Volume > Issue > On Nurturing Man’s Spiritual Relationship with Technology

On Nurturing Man’s Spiritual Relationship with Technology

SEARCHING FOR WARMTH IN A COLD, MECHANICAL WORLD

By Christopher M. Reilly | November 2020
Christopher M. Reilly, MTh, MPIA, writes and speaks about Christian bioethics and a response to postmodern technology, with articles published in Linacre Quarterly, National Catholic Bioethics Quarterly, Human Life Review, and elsewhere.

Naturally, I have no memory of dwelling inside my mother’s womb, but I can imagine the benevolent warmth and the deep awareness of essential love. Such immersion in serenity and joy is never quite experienced in adult life. Lately, I have been craving some trace of that existential warmth. Despite the surge of energy I normally enjoy when the autumn air cools, and the wind and rain rebel against the months-long oppression of summer, these days I find myself wishing for a more nurturing climate, far away from my office and the long days spent largely on the computer.

Ignoring the irony, I turn to my cellphone. After reviewing dozens of new email headlines, each one grasping for my attention with gimmicks and grandiosity, I zero in on a sensational news story. Apparently, researchers have nearly perfected the manufacture of a laboratory-specific environment that could replace the functions of a mother’s womb. Biologist J.B.S. Haldane predicted such “ectogenesis” way back in the 1920s, arguing that it would be a force for the liberation of women from pregnancy. He mocked those who favored a more sacred, traditional beginning for babies, declaring, “There is no great invention, from fire to flying, which has not been hailed as an insult to some god.” Haldane would find kindred spirits in today’s techno-atheists. It grieves me to see women and men belligerently manipulating our human nature, even our essential differences as parents, as a way to resolve the unnatural struggles between the sexes.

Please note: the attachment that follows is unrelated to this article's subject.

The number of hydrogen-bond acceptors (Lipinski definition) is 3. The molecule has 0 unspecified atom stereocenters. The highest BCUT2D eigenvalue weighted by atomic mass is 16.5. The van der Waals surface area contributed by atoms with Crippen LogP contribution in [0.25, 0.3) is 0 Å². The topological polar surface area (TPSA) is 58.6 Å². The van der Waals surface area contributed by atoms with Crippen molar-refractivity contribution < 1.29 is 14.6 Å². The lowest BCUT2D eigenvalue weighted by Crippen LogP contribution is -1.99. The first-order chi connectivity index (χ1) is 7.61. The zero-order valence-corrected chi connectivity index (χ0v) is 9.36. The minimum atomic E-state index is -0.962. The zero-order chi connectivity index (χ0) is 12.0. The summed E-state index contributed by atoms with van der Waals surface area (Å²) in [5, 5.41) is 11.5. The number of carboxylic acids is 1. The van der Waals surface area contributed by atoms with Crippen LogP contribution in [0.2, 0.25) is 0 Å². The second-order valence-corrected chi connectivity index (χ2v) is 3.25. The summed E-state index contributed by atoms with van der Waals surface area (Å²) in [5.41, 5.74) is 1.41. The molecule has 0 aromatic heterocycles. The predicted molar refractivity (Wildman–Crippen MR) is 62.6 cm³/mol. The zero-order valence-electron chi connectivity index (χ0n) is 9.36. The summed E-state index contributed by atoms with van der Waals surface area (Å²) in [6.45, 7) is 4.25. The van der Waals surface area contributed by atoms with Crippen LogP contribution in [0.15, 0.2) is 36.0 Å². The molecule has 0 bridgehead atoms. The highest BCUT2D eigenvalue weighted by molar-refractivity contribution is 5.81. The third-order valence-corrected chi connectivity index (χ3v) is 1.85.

The wisdom of Sylvia Plath, shared in her personal journals, comes to mind. “How we need that security,” she wrote. “How we need another soul to cling to, another body to keep us warm. To rest and trust; to give your soul in confidence: I need this. I need someone to pour myself into.”

An email that I read over and over again came from a close friend who volunteered at a hospital to hold and comfort preemie babies who were undergoing painful withdrawal from the drugs their mothers had ingested while pregnant. She told me how the babies shook uncontrollably, cried out from their very souls, and clung to her finger like it was the last lifeboat on the Titanic. Those babies knew in their very being what Plath was talking about. They clearly dreaded returning to the plastic, high-tech incubators that would save their lives but would never truly be their homes. My friend and the babies she held cried in unison. The incubator, however, stood alone and empty, awkwardly supplementing that intimate chorus with a synthetic buzzing sound. I suppose one of those new artificial uteruses will fit into the human world with a similar mix of utility and alienation.

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